And what about stevia?

I little over a year ago, I wrote about how stevia had been approved by the FDA for human consumption.  I’ve been using stevia for about five years now and so-far-I-haven’t-had-any-problems.

A day or two ago I came across this little tidbit on a paleo blog I read.  And I wanted to share.

There’s some scientific evidence to support the notion that Stevia is safe, even in type 2 diabetes patients1, 2. Furthermore, it has been demonstrated to have antihypertensive properties, as shown by Chan et al.3 and a long-term study4.

The bottom line is that Stevia seems to be safe, but we need more research to rule out possible side effects.

Yay!  Stevia = safe!  But hmmm…  Could there be side effects?  Wonder what those could be…  Perhaps it’s best to continue to use stevia in moderation, eh?

The great thing about this post too, is that they list references.

  1. Gregersen S, Jeppesen PB, Holst JJ, Hermansen K. Antihyperglycemic effects of stevioside in type 2 diabetic subjects. Metabolism. 2004 Jan;53(1):73-6.
  2. Barriocanal LA, Palacios M, Benitez G, Benitez S, Jimenez JT, Jimenez N, Rojas V. Apparent lack of pharmacological effect of steviol glycosides used as sweeteners in humans. A pilot study of repeated exposures in some normotensive and hypotensive individuals and in Type 1 and Type 2 diabetics. Regul Toxicol Pharmacol. 2008 Jun;51(1):37-41. Epub 2008 Mar 5.
  3. Chan P, Tomlinson B, Chen YJ, Liu JC, Hsieh MH, Cheng JT. A double-blind placebo-controlled study of the effectiveness and tolerability of oral stevioside in human hypertension. Br J Clin Pharmacol. 2000 Sep;50(3):215-20.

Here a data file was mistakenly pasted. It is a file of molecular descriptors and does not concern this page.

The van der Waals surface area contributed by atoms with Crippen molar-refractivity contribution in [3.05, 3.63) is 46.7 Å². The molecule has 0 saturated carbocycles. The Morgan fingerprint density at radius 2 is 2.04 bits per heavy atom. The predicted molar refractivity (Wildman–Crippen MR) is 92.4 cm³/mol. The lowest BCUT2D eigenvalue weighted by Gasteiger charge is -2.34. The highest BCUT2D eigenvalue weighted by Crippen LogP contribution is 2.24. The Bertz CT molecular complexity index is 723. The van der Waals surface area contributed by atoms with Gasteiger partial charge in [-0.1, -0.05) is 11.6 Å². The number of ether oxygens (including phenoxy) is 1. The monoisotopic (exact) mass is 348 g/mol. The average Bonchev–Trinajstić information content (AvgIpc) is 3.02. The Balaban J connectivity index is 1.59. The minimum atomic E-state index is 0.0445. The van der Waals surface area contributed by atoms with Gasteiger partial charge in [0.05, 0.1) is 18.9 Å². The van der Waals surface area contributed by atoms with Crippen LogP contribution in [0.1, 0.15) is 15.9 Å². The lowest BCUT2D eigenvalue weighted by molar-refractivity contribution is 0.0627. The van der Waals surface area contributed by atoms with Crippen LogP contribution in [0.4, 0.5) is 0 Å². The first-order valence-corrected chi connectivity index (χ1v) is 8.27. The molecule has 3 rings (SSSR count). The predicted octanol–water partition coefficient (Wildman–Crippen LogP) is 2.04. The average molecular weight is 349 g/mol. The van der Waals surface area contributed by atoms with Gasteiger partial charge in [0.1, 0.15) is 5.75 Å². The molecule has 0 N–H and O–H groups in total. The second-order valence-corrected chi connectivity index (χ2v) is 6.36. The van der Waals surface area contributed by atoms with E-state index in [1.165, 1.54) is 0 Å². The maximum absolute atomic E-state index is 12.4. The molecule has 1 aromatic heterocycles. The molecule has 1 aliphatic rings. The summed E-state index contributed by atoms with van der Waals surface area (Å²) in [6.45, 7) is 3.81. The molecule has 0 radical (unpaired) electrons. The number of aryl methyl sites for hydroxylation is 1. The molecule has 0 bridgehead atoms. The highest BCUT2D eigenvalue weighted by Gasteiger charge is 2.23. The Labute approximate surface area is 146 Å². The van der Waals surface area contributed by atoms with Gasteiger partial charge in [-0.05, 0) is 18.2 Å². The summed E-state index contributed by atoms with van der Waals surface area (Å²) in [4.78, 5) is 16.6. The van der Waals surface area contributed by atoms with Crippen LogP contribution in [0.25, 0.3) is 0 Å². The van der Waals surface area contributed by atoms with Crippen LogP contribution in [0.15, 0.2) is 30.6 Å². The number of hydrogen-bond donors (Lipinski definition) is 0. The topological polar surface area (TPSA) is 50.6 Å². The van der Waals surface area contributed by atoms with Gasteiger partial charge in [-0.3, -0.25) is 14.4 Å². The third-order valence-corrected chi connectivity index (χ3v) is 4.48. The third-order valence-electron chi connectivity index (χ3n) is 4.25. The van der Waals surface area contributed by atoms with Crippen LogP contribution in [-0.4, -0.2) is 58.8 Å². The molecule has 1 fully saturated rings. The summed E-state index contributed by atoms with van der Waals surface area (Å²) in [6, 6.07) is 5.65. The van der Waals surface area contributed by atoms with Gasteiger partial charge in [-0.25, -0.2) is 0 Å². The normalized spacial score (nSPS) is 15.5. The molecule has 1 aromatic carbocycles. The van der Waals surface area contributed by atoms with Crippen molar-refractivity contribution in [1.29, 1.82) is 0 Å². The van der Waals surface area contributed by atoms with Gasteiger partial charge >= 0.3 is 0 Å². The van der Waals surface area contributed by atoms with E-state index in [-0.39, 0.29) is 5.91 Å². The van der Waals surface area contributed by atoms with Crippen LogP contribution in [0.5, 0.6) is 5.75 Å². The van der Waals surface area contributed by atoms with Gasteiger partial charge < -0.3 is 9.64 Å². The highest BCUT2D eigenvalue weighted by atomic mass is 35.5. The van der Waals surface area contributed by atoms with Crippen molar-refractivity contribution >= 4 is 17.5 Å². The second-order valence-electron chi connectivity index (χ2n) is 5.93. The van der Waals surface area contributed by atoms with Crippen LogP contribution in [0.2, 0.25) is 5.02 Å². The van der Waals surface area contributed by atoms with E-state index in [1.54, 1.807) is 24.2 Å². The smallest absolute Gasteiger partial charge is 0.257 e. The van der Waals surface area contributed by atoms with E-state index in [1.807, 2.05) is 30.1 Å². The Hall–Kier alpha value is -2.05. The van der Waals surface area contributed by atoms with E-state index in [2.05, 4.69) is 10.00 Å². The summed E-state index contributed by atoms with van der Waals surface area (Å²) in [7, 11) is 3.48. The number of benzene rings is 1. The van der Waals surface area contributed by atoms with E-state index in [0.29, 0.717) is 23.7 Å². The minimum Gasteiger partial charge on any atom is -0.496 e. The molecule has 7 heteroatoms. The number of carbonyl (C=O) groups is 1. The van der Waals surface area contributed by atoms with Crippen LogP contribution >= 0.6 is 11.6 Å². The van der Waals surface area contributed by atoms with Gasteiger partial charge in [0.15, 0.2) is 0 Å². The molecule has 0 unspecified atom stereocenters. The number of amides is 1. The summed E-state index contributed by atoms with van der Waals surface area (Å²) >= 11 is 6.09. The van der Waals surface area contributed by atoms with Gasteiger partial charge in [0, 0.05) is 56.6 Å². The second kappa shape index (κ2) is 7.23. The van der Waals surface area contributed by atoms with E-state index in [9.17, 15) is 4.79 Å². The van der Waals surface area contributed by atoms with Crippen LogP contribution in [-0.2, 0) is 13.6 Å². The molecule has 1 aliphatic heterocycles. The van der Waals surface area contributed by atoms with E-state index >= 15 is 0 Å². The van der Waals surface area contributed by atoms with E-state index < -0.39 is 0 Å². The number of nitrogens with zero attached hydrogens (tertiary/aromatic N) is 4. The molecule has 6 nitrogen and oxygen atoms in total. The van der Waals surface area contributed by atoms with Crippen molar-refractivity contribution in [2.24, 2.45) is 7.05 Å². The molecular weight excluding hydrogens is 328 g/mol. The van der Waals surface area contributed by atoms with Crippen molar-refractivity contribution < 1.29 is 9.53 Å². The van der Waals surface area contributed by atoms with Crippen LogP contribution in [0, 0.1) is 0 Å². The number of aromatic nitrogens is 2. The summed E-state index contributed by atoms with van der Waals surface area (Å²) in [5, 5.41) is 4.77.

4. Hsieh MH, Chan P, Sue YM, Liu JC, Liang TH, Huang TY, Tomlinson B, Chow MS, Kao PF, Chen YJ. Clin Ther. 2003 Nov;25(11):2797-808. Efficacy and tolerability of oral stevioside in patients with mild essential hypertension: a two-year, randomized, placebo-controlled study

2 Responses to And what about stevia?

  1. Michal says:

    I’m just as suspicious of these as any other artificial sweeteners. This is something that for the purposes I describe acts just like an artificial sweetener. For the long version

    Sweet shit triggers an insulin response. Since there is no sugar in your blood from eating Stevia but there is an insulin response your blood sugar will drop. This will make you feel hungry. Over time some resistance to this insulin will develop.

    Personally I avoid sweetened things but would prefer to eat sugar than to eat Sucralose, Aspartame, Sacharin, Stevia, or whatever the sweetener de jur is.

    • gilliebean says:

      I totally get where you’re coming from Michal, and I love Kurt’s post(s) on the topic. However, I find personally that my insulin response is much less with stevia than it is with real sugar. Sure there’s still an insulin response; but if it’s less, then that’s optimal, yes? I think so. Especially if stevia is every bit as natural as natural sugar. The others are chemicals. Ew!

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